Marko Prpić goes by Zets, from the Croatian word for “rabbit.” The exact reasons for this pseudonym remain a mystery, but seeing as he jumps from one project to the next with notable enthusiasm, the name is rather fitting. In addition to working as a freelance designer and artist – he is currently preparing for a trip to Pennsylvania where he will exhibit at IlluXCon in September – Zets also runs Boonika, a platform for visual dialogue that has sparked a number of sister projects, and this year, he is helping coordinate the first Zagreb Design Week, which runs until April 27. And he still found some time to tell us more about the local design scene.
What’s going on in Croatia in terms of design? What are some of the strengths and weaknesses of Croatian design?
There are many strengths – the most obvious is the talent. For a land of only 4.5 million, we have many great designers. But there are also weaknesses. Many of our designers have problems with their egos, but I think you can find similar examples all over the world. [Others] are not open to new ideas. Those folks have very strict attitude of what design should be. I see them as “design fundamentalists,” and they are not helping the scene to develop.
There are also other problems. For example, many designers have no problem using other people’s work and, after minor changes, claiming it as their own. However, the biggest problem for design scene is the fact that our market is very small. There just aren’t enough clients for all of those who want to work as freelancers. Also, many clients are still not fully aware that good design sells their service or product better. The good thing is that Croatia is now part of the European Union, which means a much bigger market for our products and more projects for our designers.
What can designers do to help develop the scene and their own work?
I know this may sound a bit corny, but both hard work and imagination can make a big difference. Designers must respect each other’s work as if it’s their own. … If you see something cool on the internet and modify it and present it as your own, it’s still not yours.
I know, time flies these days, people just don’t have enough time to sit and draw concepts all day long and then make final designs. It’s tough. But if you are talented and have a chance to be creative then you have to be thankful for that … You have a chance shape the world. It is okay to be influenced, but that’s as far as designers should go. Stay original.
Where do you “fit” as a designer?
I see myself as creative – maybe even an artist, not necessary a designer. I always try to do something different and new. Yes, I do graphic design and have even worked for advertising agencies as a designer and art director, but I also like doing 3D graphics, street art, jewelry, and paintings, which is my biggest passion. … I don’t like any kind of fundamentalism and the same goes for the field of creative thinking. If you take a look at my portfolio, you will see that I don’t really cherish one style. I also love following the work of other artists and designers, and I’m always happy if I can somehow help those folks promote their work. That’s where the Boonika platform comes in, especially my colleague Tena Razumović Žmara, who organizes BooEx – exhibitions for artists.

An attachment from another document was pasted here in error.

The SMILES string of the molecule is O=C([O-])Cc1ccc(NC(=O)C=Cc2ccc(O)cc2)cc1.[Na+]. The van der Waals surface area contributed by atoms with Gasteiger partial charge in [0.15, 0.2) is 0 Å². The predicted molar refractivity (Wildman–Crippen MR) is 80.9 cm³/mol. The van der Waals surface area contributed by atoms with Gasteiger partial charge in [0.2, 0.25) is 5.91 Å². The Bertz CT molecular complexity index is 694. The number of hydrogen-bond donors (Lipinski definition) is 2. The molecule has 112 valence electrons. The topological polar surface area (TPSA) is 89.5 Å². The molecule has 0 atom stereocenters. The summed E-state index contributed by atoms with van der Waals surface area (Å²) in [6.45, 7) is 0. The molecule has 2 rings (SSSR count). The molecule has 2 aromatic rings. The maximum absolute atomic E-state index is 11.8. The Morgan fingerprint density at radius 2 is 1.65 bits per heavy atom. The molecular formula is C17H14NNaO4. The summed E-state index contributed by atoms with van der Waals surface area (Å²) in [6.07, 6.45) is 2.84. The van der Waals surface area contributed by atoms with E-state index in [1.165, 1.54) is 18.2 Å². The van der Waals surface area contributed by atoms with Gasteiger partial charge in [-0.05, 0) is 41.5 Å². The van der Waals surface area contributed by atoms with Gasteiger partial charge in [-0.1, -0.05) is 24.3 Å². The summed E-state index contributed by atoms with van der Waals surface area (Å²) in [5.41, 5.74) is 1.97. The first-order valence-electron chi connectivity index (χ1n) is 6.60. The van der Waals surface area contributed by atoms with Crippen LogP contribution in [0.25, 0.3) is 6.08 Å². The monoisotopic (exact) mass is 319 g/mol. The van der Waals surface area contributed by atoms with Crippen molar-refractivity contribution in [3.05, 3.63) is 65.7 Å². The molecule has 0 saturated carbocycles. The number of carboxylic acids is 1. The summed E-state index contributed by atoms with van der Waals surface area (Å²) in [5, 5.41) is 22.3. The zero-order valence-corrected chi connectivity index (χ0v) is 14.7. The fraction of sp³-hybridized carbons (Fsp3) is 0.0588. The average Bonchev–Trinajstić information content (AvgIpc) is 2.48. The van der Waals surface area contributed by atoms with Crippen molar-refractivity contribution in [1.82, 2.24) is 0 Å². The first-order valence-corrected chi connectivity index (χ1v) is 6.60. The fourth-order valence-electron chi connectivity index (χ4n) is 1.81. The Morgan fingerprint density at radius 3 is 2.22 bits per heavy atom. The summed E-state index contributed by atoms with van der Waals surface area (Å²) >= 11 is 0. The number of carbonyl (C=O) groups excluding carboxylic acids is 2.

Tell us about Boonika. How are you involved with the project and what are some of its aims?
Boonika was founded 13 years ago by my friend Marko Rukavina and me. We had many ups and downs along the way, but now we are an important factor on Croatia’s art and design scene. We are involved in many projects and developing new ones every day. Some of those are Booteeq, Boonar, Sudnji dan (Judgement Day), BooEx (Boonika Exhibitions) and so on.
Our first slogan was “we support art, not bullshit” and although we don’t use it much these days – yeah, we got older – it still describes why we are really here. … We encourage artists and designers to think of their work as something that can become their own brand, and we advise them to treat it that way. As long as they keep it in their own hands – it’s better for them.
And what about Zagreb Design Week? How did you become involved in organizing this event, and why is it important for Croatia?
Zagreb Design Week 2014 will be first and last Design Week in which we will be involved as co-organizers. We decided to join because we wanted to help this event to be as good as it can be. There will be workshops, lectures, many guests from around the world. Every country needs events similar to Design Week, and Croatia is no exception. Design is everything that surrounds us, and everyone should have a chance to visit an event where they can learn why that is so important for modern society.
What are the goals of the first Zagreb Design Week?
To show everyone the power of Croatian design in one place, but also to show what is going on around us. We also hope that investors will be happy to meet designers and hire them.
What happens on Judgement Day, which falls during Design Week this year?
Judgement Day is one-of-a-kind festival. It is the first independent festival for creative communications. We award authors, not agencies. There is no special jury because everyone who works as a professional has the right to give votes. So that means that more than 100 people, and sometimes more than 200, choose winners in 13 categories. Democracy at its finest!
What part of Zagreb Design Week are you looking forward to the most?
I’m happy that I’ll finally have a chance to meet our guests in person. We have exchanged so many emails and soon we’ll drink coffee and beer together – nice!